setting capability. Compared with previous united set points for the country, the draft standard

specifies 3 sets of parameters for different applications.

Australia A: Intended for application in large interconnected power systems.

Australia B: Intended for application in small interconnected power systems.

Australia C: Intended for application in isolated or remote power systems.

For different kinds of applications, different default voltage response set points are applied

which can more accurately define the response in different scenarios. Meanwhile, a wider

allowed range is defined which suits for special applications. Besides, V-P mode is allowed to

be used with V-Q, Fix-PF, Fix-Q modes together to achieve a more flexible solution for voltage

rise issue in Australia

The advanced power quality response requirements as set out are quite similar to the

California Rule21 requirements in the United States. The Solis products currently offered in

the US market meet these requirements with full compliance. Solis has the experience and

understanding of the power quality response requirements of the draft AS/NZS 4777.2:2020.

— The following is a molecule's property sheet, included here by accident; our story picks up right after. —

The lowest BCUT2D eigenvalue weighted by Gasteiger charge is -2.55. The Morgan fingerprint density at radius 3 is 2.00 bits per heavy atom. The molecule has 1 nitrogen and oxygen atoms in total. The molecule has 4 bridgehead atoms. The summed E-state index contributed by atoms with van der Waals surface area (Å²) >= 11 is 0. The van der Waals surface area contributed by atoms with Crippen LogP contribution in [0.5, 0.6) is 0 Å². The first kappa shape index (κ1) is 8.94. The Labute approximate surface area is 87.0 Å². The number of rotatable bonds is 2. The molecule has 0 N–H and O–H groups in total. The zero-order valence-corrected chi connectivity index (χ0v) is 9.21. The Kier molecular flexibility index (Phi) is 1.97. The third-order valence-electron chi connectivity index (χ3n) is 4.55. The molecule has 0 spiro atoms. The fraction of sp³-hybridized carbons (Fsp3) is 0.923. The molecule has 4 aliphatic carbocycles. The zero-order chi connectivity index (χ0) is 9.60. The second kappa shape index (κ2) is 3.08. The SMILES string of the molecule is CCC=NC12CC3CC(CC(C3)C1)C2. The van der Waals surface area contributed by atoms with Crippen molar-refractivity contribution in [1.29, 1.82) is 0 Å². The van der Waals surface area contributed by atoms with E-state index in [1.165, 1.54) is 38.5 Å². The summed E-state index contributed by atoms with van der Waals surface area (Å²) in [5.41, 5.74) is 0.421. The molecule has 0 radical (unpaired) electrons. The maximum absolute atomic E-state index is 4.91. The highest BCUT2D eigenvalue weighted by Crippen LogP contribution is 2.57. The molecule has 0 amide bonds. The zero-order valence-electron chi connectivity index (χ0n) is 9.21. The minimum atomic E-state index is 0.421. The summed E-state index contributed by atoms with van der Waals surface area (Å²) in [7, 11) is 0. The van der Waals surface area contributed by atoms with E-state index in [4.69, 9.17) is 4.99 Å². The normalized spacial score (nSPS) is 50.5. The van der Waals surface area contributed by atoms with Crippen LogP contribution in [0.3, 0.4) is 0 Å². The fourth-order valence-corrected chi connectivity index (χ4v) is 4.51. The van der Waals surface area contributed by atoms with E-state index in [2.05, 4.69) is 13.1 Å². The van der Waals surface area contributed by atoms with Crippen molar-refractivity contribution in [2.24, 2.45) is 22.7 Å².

After the final standard comes becomes available, Solis can fully comply with the new power

quality response modes with a fast firmware modification.

Voltage and frequency limits (Passive anti-islanding protection) Clause 4.4

The draft AS/NZS 4777.2:2020 defined a more detailed two-level voltage and frequency

protection compared with the previous version.

Two-levels of protection can have a faster response on the drastic change of the grid voltage

and frequency. Solis inverters have already been developed to support this requirement with

a simple parameter modification.

Generation Control Function Section 6

The draft AS/NZS 4777.2:2020 introduced the requirements on generation limit control and

export limit control. Generation limit control indicates the limiting on the inverter output port to

reduce the inverter output power thus meeting the specific connection requirement. Export limit

control indicates the limiting on the system connection point by considering the dynamic

changes of both generation and load consumption.

Solis already supports the generation limit control by using the inverter internal measurements

and a simple setting on the inverter program is able to de-rate the inverter generation.

As for the export limit control, Solis supports connecting a smart meter or Solis export power

manager to achieve it which has already been widely used in Australia with a high accuracy